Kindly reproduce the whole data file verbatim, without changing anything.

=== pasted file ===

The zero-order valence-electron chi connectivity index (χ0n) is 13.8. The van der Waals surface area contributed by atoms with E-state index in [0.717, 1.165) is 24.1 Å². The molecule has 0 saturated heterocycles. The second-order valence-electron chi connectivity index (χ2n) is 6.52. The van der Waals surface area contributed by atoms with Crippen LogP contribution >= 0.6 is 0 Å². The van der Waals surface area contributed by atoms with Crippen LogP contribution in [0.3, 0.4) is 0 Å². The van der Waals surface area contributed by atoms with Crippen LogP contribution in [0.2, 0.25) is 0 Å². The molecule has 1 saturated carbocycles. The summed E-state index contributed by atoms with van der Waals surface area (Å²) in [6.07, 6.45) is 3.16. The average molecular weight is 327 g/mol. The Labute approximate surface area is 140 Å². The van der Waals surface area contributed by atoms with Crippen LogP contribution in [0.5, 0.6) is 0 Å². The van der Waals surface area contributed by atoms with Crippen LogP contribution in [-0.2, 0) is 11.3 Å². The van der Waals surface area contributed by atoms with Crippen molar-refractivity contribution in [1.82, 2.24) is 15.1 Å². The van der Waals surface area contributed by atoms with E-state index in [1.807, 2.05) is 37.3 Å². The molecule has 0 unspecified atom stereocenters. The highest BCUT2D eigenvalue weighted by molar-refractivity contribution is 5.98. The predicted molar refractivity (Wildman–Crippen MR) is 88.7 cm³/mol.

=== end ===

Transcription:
The zero-order valence-electron chi connectivity index (χ0n) is 13.8. The van der Waals surface area contributed by atoms with E-state index in [0.717, 1.165) is 24.1 Å². The molecule has 0 saturated heterocycles. The second-order valence-electron chi connectivity index (χ2n) is 6.52. The van der Waals surface area contributed by atoms with Crippen LogP contribution >= 0.6 is 0 Å². The van der Waals surface area contributed by atoms with Crippen LogP contribution in [0.3, 0.4) is 0 Å². The van der Waals surface area contributed by atoms with Crippen LogP contribution in [0.2, 0.25) is 0 Å². The molecule has 1 saturated carbocycles. The summed E-state index contributed by atoms with van der Waals surface area (Å²) in [6.07, 6.45) is 3.16. The average molecular weight is 327 g/mol. The Labute approximate surface area is 140 Å². The van der Waals surface area contributed by atoms with Crippen LogP contribution in [0.5, 0.6) is 0 Å². The van der Waals surface area contributed by atoms with Crippen LogP contribution in [-0.2, 0) is 11.3 Å². The van der Waals surface area contributed by atoms with Crippen molar-refractivity contribution in [1.82, 2.24) is 15.1 Å². The van der Waals surface area contributed by atoms with E-state index in [1.807, 2.05) is 37.3 Å². The molecule has 0 unspecified atom stereocenters. The highest BCUT2D eigenvalue weighted by molar-refractivity contribution is 5.98. The predicted molar refractivity (Wildman–Crippen MR) is 88.7 cm³/mol.